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Kim Hwal-lanAndrew C. Nahm and James E. Hoare
Kim obtained her doctoral degree from Columbia University in 1931 and was the first Korean woman to do so.
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KIM HWAL-LAN (KIM, HELEN) (1899-1970). Born to a Christian family in Incheon, Gyeonggi Province, her childhood name was Gideuk, but she became better known among Westerners in Korea as Helen Kim. Educated at Ewha Girls’ School in Seoul, where she took up the nationalist cause in 1919, she received her higher education in the United States at Columbia University. She obtained her doctoral degree in 1931, the first Korean woman to do so.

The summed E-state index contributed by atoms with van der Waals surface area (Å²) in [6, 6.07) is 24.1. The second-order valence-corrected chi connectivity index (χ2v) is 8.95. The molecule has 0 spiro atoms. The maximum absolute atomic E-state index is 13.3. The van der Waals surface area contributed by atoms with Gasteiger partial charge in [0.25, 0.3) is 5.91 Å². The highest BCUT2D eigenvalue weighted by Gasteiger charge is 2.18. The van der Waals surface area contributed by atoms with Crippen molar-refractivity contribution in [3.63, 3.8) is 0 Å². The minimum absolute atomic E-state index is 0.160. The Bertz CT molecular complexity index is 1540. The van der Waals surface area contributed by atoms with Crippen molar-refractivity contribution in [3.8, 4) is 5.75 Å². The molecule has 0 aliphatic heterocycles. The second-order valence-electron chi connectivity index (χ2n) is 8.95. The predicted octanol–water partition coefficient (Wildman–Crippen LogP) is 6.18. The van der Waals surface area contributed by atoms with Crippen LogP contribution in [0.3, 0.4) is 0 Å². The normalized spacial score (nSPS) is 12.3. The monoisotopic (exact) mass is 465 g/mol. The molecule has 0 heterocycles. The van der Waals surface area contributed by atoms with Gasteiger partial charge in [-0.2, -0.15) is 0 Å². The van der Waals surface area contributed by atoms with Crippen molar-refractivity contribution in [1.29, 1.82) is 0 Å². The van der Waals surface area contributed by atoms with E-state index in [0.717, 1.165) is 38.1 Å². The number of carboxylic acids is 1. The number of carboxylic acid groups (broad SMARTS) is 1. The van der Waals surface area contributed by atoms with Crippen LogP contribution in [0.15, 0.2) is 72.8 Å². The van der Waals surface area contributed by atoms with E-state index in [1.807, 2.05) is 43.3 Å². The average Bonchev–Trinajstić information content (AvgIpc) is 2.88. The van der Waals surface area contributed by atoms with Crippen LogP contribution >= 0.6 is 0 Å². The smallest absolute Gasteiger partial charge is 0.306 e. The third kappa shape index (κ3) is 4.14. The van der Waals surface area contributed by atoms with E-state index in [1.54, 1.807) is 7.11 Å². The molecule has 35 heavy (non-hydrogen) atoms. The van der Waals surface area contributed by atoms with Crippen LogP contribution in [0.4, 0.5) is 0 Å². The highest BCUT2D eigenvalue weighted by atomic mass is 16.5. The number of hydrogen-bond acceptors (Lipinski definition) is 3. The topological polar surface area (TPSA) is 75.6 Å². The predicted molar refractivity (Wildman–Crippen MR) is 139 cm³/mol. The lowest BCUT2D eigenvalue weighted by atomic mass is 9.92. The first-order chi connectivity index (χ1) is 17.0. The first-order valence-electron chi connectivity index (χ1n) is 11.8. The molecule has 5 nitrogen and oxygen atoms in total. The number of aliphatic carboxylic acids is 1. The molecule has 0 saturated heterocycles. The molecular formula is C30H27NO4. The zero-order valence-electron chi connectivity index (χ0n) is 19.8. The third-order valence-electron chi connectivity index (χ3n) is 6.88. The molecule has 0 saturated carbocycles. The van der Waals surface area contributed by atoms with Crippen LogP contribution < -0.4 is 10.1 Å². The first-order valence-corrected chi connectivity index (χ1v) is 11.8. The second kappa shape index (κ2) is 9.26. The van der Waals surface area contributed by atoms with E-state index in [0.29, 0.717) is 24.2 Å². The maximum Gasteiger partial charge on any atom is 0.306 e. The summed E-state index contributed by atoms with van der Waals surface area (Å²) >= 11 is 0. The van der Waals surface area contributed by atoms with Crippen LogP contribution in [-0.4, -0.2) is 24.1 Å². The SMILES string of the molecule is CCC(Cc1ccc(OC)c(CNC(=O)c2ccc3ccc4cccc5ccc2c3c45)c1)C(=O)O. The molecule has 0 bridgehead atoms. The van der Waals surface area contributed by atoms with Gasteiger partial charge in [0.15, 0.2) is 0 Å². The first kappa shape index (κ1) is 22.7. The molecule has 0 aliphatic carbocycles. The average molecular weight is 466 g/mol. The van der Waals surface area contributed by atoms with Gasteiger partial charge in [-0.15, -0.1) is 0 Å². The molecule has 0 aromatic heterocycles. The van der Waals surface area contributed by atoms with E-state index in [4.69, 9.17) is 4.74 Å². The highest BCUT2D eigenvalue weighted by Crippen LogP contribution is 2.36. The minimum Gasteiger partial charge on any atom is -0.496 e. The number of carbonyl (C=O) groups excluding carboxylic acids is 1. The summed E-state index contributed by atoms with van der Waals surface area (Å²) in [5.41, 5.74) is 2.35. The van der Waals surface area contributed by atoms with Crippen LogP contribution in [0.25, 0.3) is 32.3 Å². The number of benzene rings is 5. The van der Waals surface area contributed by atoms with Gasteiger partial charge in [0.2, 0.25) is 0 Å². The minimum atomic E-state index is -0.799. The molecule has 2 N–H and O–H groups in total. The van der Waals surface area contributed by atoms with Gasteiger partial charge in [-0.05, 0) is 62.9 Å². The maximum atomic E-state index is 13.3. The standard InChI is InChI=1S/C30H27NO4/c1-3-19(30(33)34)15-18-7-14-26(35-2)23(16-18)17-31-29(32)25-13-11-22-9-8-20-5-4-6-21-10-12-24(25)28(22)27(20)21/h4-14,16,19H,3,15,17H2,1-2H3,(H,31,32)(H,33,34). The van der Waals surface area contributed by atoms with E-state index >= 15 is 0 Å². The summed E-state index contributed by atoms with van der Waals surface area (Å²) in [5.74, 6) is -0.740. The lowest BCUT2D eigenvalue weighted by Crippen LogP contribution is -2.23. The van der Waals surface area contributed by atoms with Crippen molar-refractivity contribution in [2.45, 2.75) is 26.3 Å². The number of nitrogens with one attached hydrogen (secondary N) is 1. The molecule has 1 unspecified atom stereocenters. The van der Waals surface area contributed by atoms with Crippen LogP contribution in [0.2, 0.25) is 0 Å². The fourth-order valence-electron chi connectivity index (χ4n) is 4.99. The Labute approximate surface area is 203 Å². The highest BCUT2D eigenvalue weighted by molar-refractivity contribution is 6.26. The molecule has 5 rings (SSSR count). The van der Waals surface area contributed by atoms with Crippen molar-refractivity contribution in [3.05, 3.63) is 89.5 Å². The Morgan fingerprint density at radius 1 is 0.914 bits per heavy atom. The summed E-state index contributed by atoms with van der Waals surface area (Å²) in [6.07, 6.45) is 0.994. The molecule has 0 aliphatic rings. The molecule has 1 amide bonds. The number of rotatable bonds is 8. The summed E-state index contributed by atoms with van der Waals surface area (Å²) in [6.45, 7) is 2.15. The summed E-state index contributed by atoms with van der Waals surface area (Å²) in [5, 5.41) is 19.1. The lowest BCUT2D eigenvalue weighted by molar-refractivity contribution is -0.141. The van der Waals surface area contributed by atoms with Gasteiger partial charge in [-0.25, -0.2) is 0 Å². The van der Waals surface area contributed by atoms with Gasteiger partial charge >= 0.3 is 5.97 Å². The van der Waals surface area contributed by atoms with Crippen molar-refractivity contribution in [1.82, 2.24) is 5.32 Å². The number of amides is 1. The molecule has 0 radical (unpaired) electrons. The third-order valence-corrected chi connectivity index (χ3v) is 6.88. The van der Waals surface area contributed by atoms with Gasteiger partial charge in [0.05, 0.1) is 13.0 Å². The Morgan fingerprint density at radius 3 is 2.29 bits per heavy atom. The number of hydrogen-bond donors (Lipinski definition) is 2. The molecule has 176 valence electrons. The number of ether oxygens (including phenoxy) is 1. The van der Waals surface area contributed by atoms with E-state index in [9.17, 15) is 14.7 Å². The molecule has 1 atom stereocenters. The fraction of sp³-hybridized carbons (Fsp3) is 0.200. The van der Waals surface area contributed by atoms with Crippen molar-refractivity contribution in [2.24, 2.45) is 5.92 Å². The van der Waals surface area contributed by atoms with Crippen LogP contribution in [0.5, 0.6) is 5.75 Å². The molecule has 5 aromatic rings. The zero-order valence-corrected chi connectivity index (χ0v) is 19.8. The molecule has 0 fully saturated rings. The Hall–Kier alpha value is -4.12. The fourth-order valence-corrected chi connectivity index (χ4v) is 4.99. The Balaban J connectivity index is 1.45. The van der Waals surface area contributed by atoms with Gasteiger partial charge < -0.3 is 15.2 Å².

Kim taught at Ewha Womans College (now Ewha Womans University) while promoting Korean women’s modernization and the nationalist movement during the 1920s and 1930s. In 1939, she became president of her alma mater, serving in that position until1961. Kim was a co-founder of the Korean Young Women’s Christian Association (YWCA) in 1922, a dedicated educator; a devout Christian, as well as a social reform advocate. After retiring from the presidency of Ewha Womans University, she devoted her life to the Christian and social reform movement, receiving five honorary doctorate degrees. She was the recipient of the Magsaysay Prize in 1963. Since the 1980s, however, there has been some criticism in South Korea of her role in the Japanese colonial period.
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